Sunday, March 30, 2008

Snort coke, shaft the environment

Cocaine: Now with even more added guilt

Go to The Register original
Snorting cocaine is an environmental crime whatever your views on drug use, scientists declared last week.

A panel of scientists meeting at the Natural History Museum in London last week detailed how the production of the drug and its trafficking affect biodiversity and contribute to climate change.

The production of a gram of cocaine means the destruction of four square metres of Colombian forest, they said, raising the question of which supermodels, popstars and city types should be lined up with hummer drivers and big game hunters in the environmental most-wanted stakes.

Colombia is one of the most biodiverse countries in the planet, and also the biggest cocaine producer. Bad combination.
Cocaine production is a threat to environment is all its stages, said Liliana Davalos, lecturer in Molecular Ecology at the Open University, UK. The first step of the cycle is the destruction of forest to plant coca. Every year, 100 thousand hectares of Colombian forest is destroyed for this end. The plantations also use tons of herbicides that are forbidden in many other countries. Since the UK is one of the world’s largest consumption markets for cocaine, it makes concerns about organic tomatoes and pesticides seem futile.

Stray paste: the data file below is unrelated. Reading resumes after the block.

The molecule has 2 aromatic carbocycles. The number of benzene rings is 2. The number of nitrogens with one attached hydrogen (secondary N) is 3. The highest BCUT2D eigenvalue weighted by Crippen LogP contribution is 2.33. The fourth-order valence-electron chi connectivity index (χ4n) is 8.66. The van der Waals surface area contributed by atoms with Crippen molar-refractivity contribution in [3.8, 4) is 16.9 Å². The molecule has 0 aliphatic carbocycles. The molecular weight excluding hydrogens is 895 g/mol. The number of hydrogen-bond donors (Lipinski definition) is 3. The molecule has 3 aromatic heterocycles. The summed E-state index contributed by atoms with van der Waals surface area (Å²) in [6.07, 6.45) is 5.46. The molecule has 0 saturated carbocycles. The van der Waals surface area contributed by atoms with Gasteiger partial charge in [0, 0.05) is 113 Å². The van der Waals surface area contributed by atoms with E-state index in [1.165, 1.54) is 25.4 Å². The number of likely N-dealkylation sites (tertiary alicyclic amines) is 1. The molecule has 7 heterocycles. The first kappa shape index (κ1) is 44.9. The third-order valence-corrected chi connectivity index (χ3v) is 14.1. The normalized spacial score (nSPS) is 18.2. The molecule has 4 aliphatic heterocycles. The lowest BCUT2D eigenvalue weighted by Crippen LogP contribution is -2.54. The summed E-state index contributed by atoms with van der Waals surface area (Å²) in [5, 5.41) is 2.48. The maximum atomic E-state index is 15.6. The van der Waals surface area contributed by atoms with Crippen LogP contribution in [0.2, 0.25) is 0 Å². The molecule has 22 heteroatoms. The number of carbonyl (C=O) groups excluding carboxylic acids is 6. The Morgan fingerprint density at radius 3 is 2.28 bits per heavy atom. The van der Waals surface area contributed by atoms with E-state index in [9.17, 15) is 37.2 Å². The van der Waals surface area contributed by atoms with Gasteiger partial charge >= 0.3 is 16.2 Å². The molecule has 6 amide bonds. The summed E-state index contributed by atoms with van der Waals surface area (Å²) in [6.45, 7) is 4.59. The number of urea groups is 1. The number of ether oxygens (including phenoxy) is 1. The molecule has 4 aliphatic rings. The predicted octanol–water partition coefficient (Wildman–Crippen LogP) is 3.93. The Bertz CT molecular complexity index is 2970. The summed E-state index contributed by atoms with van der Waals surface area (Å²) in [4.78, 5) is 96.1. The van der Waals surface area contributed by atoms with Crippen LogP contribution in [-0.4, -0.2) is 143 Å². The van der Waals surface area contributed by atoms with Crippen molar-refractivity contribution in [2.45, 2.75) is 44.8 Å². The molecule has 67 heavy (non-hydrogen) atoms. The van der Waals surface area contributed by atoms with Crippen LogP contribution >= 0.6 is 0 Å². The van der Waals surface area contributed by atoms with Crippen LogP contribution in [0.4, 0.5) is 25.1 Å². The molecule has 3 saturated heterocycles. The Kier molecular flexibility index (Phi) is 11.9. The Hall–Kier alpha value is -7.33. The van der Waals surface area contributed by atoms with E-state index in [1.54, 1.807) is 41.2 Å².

Then, the coca leaves must be soaked in solvents to release their psychotropic substances. Every year, 20 million litres of acetone, 13 million litres of gasoline and 81 thousand litres of sulphuric acid are used in this process and then thrown away, untreated, in rivers and water streams.


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